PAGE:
The Court of Appeal ruling in Horton v Henry  EWCA Civ 989 handed down on the 7th October 2016 held that a Trustee in Bankruptcy cannot compel a bankrupt to draw down his pension.
Prior to 2000, a bankrupt’s pension formed part of the bankrupt’s estate and could be taken once the bankrupt had reached pension age. The Welfare Reform and Pensions Act 1999 introduced legislation which protected bankrupt’s pension where the pension had not yet been paid.
The landmark ruling in Raithatha v Williamson  EWCH 909 gave Trustees access to a bankrupt’s assets which had previously been out of reach. The main implication of the case was that a bankrupt over the pension age could be made to draw down their pension, against their wishes, with the sum becoming part of the bankrupt’s estate.
The decision did not fit well with public policy and was swiftly appealed. However, the case settled before it was heard in the appeal court.
In 2014 the case of Horton v Henry held that a Trustee in bankruptcy had no power to compel a bankrupt to draw his pension. The ruling directly contradicted the decision in Raithatha two years earlier and the case was appealed by the Trustee in Bankruptcy.
In April 2016 the UK government introduced new legislation namely the Defined Contributions Pension Scheme, which made changes to the way individuals could draw down their pensions. The pension age was lowered to 55 years and the amount of which an individual could draw down was increased from a maximum of 25% of the lump sum to an unlimited lump sum. Therefore an individual from the age of 55 could, if they chose to do so, draw down the whole of their pension as a lump sum.
The impact of this legislation would mean that in the event the Court of Appeal followed the ruling in Raithatha, it would enable a Trustee in Bankruptcy to order a bankrupt over the age of 55 to draw down the entirety of their pension to form part of the bankrupt’s estate. The appeal of Horton v Henry was awaited with baited breath.
Horton v Henry  – The Appeal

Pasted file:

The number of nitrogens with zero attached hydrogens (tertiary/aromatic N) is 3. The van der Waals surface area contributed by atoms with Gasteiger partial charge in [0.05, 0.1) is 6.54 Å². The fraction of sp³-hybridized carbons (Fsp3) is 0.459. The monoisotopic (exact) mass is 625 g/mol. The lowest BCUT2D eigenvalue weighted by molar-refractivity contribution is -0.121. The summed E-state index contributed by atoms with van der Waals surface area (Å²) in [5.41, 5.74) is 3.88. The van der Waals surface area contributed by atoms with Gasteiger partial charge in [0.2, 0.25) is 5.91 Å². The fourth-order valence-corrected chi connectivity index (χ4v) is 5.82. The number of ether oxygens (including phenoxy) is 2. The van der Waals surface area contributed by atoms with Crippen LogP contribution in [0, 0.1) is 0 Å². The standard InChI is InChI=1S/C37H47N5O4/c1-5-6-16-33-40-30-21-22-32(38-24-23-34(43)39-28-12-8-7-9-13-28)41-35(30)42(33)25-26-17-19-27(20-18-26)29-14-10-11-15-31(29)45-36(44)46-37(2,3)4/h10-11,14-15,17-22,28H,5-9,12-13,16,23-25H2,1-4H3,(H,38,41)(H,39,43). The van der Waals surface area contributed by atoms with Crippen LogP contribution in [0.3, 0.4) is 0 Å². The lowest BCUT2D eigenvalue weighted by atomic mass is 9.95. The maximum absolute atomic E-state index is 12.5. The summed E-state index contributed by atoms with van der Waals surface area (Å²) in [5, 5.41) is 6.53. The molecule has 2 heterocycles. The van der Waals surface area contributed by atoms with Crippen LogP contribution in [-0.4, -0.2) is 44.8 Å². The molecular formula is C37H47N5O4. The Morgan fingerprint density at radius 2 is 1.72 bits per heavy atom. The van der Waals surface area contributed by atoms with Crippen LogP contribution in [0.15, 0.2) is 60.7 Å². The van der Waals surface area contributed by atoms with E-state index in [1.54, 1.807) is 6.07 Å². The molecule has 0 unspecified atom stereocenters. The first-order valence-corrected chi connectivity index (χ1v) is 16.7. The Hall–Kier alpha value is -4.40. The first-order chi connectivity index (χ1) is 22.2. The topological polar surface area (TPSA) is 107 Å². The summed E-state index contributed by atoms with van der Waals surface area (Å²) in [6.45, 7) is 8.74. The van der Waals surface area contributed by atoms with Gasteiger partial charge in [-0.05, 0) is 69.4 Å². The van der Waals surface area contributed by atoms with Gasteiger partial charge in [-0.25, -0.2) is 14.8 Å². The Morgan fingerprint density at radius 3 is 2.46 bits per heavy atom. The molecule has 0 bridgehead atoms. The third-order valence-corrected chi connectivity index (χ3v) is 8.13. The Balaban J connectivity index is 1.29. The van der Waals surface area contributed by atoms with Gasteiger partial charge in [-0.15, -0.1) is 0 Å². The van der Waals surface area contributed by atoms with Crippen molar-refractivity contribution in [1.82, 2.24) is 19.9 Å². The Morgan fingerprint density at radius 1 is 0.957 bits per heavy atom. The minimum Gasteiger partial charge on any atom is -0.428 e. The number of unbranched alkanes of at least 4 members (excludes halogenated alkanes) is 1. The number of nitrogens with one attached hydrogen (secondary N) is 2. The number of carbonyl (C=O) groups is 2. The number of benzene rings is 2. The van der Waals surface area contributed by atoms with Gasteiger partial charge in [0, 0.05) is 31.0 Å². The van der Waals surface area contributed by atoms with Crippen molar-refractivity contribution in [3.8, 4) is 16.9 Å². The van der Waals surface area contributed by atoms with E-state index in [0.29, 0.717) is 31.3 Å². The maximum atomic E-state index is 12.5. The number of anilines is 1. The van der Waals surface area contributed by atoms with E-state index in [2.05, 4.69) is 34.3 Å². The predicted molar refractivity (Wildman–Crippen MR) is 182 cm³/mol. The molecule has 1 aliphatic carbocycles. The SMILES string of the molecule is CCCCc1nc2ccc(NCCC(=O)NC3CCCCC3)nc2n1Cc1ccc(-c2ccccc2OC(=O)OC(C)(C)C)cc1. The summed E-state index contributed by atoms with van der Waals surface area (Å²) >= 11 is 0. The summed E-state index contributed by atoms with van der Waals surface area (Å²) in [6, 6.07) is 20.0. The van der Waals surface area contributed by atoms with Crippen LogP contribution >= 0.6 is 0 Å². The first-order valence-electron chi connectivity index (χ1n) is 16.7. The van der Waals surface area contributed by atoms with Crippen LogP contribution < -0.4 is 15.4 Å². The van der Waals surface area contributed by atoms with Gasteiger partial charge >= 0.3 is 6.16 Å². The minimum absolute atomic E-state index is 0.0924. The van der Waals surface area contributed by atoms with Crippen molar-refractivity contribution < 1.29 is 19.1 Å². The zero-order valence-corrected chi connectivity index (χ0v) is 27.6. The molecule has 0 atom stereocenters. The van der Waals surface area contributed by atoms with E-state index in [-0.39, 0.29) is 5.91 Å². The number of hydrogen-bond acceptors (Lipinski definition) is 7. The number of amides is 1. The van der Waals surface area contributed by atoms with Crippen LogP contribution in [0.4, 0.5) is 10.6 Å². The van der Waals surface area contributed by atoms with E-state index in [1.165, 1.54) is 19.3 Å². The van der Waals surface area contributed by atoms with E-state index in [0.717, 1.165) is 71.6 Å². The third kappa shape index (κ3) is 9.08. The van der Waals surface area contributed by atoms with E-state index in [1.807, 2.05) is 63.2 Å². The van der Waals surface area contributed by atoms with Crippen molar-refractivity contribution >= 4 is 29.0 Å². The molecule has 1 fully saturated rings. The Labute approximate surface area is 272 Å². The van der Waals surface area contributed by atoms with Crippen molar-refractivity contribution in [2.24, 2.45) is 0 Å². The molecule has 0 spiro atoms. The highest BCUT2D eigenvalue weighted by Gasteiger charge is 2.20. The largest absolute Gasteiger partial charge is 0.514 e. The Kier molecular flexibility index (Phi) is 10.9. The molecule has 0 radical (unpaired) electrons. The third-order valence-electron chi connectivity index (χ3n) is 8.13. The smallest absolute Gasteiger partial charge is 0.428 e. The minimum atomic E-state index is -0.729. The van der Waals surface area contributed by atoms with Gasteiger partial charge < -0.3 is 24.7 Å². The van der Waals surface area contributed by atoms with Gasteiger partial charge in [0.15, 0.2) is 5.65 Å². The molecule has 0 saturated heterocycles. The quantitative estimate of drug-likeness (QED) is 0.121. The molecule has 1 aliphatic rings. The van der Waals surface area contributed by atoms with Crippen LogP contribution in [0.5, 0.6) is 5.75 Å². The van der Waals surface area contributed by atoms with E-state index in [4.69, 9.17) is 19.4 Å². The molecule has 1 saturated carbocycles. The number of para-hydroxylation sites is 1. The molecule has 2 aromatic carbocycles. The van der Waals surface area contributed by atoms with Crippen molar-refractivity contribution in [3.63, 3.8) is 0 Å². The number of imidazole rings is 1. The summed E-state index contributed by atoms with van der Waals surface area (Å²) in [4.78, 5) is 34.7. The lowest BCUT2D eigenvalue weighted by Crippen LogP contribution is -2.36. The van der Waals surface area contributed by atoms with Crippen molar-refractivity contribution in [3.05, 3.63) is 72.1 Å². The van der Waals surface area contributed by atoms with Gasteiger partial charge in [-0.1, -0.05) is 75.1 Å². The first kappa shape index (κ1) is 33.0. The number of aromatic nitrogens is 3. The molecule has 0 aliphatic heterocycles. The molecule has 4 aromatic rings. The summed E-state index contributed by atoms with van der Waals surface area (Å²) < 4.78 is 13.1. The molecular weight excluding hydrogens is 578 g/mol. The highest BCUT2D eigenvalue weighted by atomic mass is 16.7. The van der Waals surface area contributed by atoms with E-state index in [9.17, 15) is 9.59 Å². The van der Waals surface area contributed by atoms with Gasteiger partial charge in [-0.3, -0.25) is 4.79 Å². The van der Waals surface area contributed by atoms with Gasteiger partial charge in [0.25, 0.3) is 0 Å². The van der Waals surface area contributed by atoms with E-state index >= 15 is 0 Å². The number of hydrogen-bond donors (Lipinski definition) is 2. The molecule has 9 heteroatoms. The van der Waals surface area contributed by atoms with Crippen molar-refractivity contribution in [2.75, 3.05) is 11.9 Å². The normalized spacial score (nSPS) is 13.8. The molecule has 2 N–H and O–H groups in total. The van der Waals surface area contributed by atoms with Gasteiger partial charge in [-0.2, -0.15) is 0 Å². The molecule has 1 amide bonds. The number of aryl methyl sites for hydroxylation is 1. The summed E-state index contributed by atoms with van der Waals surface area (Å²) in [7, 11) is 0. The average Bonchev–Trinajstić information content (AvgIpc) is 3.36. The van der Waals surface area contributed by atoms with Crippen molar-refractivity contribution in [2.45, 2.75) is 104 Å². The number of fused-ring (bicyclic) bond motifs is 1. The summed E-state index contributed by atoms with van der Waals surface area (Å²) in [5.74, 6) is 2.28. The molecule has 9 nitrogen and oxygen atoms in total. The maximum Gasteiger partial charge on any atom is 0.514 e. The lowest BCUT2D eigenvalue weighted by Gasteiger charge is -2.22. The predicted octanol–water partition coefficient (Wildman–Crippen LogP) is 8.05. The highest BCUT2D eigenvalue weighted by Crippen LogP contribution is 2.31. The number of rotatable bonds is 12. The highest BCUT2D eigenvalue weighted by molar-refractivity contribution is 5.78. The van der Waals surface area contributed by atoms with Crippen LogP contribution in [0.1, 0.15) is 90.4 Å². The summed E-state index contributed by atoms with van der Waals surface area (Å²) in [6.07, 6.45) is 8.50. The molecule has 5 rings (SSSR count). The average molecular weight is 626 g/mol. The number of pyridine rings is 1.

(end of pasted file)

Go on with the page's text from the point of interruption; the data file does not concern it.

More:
The court considered whether a Trustee had the capacity to compel a bankrupt (of pension age) to draw down his pension. If the Trustee did have capacity then the proceeds of the pension would become income available to the estate under an Income Payment Order (section 310 Insolvency Act 1986).
The Court of Appeal held that the bankrupt did not have to comply with a request from the Trustee to draw down his pension unless the bankrupt freely elected to do so (under s. 333 Insolvency Act 1986), further stating that the ability of the bankrupt to elect to draw down a pension was not a “payment in the nature of income…to which [the bankrupt] from time to time becomes entitled.” (section 310(7) Insolvency Act 1986).
The Court stated that to allow the Trustee to access pension funds through an Income Payments Order would “drive a coach and horses” through the legislation and the intention of Parliament, being to encourage people to save for retirement.
It is clear that public policy did play a part in the appeal court decision and considering the government’s recent legislation, the decision reached in the court of appeal is clearly a decision to protect individual pensions and encourage people to save for retirement.
It is also worth noting that an Income Payment Order cannot reduce income below the reasonable domestic needs of the bankrupt and his/her family. Therefore, depending if a bankrupt (of pension drawing age) was forced to draw down a significant lump sum this would in all likelihood leave the bankrupt below the threshold.
There are of course exceptions available to Trustees to recover pension contributions. One such example is where a bankrupt has made excessive contributions to a pension fund the Trustee may use the provision under section 342A of the Insolvency Act 1986 to recover monies.